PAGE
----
4. I feel like it takes much longer for our university level admin to set up accounts, review proposals, create subawards, etc. than it did 10 years ago. On the flip side, our college has added proposal services that saves a bunch of time in preparing budgets, so I can’t complain too much.

  5. I work in an environment where staff are all softmoney and paid on overhead return. Their jobs and salaries depend on grant funding. Therefore, we get a better grant support than others.

  6. I would love to know what level of “help” people get at different institutions. I’m not sure what’s normal and what I can expect. (Even after getting tenure here, I am still asking my chair what I can ask of our departmental grants specialist.) I’m at a private R1. I have to approve every dime of travel. Before submitting grants, I am regularly finding serious errors in the budget and basic forms completed by the departmental specialist, who has a relaxed perspective on the details of funding announcements, budgets, emails, etc… should I expect her to read the relevant sections carefully? To be proactive and seek answers if she is unsure, rather than just guessing and submitting without comment? If I ask her to prepare a boilerplate justification to match a budget, she will mess it up so badly that it ultimately takes more time than if I had done it myself. She sometimes totally ignores/forgets emails. My chair knows about all of this. I am still feeling queasy that a giant grant application I just submitted will be rejected on a technicality. The university-level office is zero help and just bugs us on the formatting of our biosketches (and doesn’t notice really egregious aforementioned errors I catch, like extra zeros in a salary). Meanwhile, I have never seen a grant scored or rejected based on the details of biosketch format.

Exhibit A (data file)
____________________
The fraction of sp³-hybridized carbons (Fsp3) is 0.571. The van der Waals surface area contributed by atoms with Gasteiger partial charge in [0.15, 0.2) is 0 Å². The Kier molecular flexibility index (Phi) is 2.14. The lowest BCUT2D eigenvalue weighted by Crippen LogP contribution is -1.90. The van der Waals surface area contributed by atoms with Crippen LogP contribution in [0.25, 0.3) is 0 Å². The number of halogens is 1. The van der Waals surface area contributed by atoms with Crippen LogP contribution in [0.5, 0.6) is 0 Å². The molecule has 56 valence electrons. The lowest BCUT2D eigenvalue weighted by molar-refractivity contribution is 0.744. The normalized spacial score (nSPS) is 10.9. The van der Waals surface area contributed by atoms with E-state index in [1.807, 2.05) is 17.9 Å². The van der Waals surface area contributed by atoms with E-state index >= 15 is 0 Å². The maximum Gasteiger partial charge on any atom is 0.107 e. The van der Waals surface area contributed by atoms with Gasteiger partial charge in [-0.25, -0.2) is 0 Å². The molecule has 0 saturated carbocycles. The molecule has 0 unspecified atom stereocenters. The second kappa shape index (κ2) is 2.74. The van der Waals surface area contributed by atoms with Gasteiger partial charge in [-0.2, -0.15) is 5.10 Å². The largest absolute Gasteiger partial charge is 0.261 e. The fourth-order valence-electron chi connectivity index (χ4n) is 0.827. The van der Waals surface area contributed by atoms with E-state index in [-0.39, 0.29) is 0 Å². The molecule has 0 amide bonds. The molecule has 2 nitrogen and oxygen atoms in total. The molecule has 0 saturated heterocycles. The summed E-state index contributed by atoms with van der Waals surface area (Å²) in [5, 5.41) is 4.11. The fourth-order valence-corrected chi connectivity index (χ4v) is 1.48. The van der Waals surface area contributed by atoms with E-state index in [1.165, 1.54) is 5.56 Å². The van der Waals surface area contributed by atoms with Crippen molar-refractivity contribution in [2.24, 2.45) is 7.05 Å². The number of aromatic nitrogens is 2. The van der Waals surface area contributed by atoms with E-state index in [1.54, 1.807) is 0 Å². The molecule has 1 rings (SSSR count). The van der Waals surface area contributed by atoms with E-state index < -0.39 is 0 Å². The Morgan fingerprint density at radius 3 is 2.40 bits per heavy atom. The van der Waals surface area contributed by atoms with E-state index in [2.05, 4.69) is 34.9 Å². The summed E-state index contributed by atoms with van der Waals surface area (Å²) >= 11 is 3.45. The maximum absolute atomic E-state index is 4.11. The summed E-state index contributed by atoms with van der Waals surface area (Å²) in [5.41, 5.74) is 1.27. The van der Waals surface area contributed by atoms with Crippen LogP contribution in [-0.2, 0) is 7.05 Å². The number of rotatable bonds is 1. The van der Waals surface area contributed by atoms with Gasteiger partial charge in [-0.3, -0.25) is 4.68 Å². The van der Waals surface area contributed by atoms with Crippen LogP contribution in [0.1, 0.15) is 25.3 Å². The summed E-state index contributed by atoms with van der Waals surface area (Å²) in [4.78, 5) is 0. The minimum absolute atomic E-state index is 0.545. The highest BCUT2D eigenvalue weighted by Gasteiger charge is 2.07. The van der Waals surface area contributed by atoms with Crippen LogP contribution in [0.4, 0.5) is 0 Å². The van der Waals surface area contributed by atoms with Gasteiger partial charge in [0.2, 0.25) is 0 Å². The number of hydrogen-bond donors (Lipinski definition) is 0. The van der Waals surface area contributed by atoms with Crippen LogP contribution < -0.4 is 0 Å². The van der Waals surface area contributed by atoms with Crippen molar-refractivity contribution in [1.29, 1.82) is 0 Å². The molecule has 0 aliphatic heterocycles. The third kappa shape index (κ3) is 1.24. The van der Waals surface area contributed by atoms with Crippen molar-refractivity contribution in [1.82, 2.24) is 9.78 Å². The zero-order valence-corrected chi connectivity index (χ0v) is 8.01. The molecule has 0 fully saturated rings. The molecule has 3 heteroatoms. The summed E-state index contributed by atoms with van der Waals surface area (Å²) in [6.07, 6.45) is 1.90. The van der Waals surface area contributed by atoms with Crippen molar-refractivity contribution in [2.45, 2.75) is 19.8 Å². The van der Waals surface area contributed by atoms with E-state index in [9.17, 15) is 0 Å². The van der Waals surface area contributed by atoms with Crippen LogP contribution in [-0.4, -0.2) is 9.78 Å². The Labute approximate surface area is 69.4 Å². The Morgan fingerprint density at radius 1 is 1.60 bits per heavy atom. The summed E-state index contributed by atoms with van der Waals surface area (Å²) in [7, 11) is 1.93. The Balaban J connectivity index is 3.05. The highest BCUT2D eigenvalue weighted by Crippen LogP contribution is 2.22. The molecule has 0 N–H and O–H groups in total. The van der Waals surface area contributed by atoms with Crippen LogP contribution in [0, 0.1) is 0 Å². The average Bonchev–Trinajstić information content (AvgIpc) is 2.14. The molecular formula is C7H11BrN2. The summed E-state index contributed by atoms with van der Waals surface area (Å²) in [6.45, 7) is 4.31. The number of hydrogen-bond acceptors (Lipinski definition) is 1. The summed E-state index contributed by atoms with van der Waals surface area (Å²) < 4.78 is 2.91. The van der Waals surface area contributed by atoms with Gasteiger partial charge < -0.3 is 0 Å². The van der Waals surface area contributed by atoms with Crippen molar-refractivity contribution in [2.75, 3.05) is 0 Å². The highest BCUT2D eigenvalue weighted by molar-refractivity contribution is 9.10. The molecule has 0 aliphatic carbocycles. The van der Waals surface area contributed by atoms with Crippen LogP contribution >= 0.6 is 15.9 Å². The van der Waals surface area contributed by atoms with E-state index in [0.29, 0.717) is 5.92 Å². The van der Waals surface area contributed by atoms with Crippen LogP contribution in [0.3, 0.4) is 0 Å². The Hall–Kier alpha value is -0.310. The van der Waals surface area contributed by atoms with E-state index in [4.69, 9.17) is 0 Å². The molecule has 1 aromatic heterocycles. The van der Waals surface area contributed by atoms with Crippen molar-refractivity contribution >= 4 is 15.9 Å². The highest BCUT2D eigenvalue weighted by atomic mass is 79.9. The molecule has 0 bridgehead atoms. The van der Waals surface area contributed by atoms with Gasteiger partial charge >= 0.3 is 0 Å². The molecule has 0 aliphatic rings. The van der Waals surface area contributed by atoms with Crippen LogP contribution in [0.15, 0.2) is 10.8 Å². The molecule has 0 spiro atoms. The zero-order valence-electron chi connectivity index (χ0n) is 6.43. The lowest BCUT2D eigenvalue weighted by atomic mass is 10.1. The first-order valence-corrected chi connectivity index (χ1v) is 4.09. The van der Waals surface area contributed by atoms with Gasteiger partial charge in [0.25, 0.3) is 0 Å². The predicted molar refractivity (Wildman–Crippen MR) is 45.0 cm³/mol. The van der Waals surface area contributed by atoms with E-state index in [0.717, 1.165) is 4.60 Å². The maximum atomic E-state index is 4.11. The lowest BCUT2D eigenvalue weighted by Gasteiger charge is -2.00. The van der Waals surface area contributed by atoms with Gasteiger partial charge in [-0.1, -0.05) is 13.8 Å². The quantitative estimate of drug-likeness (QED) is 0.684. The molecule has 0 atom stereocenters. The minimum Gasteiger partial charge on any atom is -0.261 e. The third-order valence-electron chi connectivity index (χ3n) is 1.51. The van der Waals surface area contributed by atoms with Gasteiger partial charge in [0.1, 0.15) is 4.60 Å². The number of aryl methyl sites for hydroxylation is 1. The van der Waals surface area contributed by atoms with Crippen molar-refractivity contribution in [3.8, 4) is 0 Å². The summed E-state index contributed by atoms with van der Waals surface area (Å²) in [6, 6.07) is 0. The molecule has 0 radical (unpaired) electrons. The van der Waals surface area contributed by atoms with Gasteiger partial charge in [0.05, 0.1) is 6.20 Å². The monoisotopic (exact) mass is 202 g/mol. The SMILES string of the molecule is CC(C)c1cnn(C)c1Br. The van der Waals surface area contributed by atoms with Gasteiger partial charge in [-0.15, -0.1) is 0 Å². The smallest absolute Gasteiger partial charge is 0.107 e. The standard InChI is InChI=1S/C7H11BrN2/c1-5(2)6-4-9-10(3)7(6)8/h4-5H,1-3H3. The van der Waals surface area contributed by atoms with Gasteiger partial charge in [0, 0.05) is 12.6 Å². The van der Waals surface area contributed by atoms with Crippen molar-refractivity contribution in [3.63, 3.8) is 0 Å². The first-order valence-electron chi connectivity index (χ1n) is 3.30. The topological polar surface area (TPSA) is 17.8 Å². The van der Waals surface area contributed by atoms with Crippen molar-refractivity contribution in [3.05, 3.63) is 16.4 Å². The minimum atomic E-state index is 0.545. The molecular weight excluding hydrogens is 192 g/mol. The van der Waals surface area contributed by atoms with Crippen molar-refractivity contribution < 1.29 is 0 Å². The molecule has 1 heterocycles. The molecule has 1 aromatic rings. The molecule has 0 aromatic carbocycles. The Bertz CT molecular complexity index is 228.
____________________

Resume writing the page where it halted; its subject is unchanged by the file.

Would be awesome to create a form of possible help/services and see what assistance people get where. I would absolutely select institutions based on that kind of information.

  7. “I would absolutely select institutions based on that kind of information.” That sounds risky, as the moment you moved somewhere the one competent person you were counting on will retire or be promoted, and you will once again be stuck dealing with total incompetence.

  8. I work at a small Public Uni and our grants office is really, really great. The head of the office is a PhD scientist and everyone is very well-informed and understanding of faculty’s lives and constraints. They are also proactive, reminding us of various deadlines and things yet being flexible and helping us connect with writing help if needed. Anyway, it’s quite a contrast to what I experienced as a grad student and postdoc at larger institutions which as you say, ends up being quite bureaucratic, even if the specific individuals I worked with were generally pleasant people.

  9. To some prof – it really depends on the individuals, as gas station alluded to. Interacting with one or two actually competent people can make a world of difference. And when they are incompetent, you either do it yourself, or end up redoing everything/chasing errors. However, I will say, that NO, these things are not acceptable. Grant people need to be THE MOST detail-oriented people. I have traditionally done ALL of the grant preparation detail work myself, and after recently trying to enlist some grant prep “services,” I absolutely flipped my lid when they continued to make errors and not follow the instructions from page 192 on the grant preparation guide. They are new, so maybe they will clean up their act, but I will remain skeptical until I see it.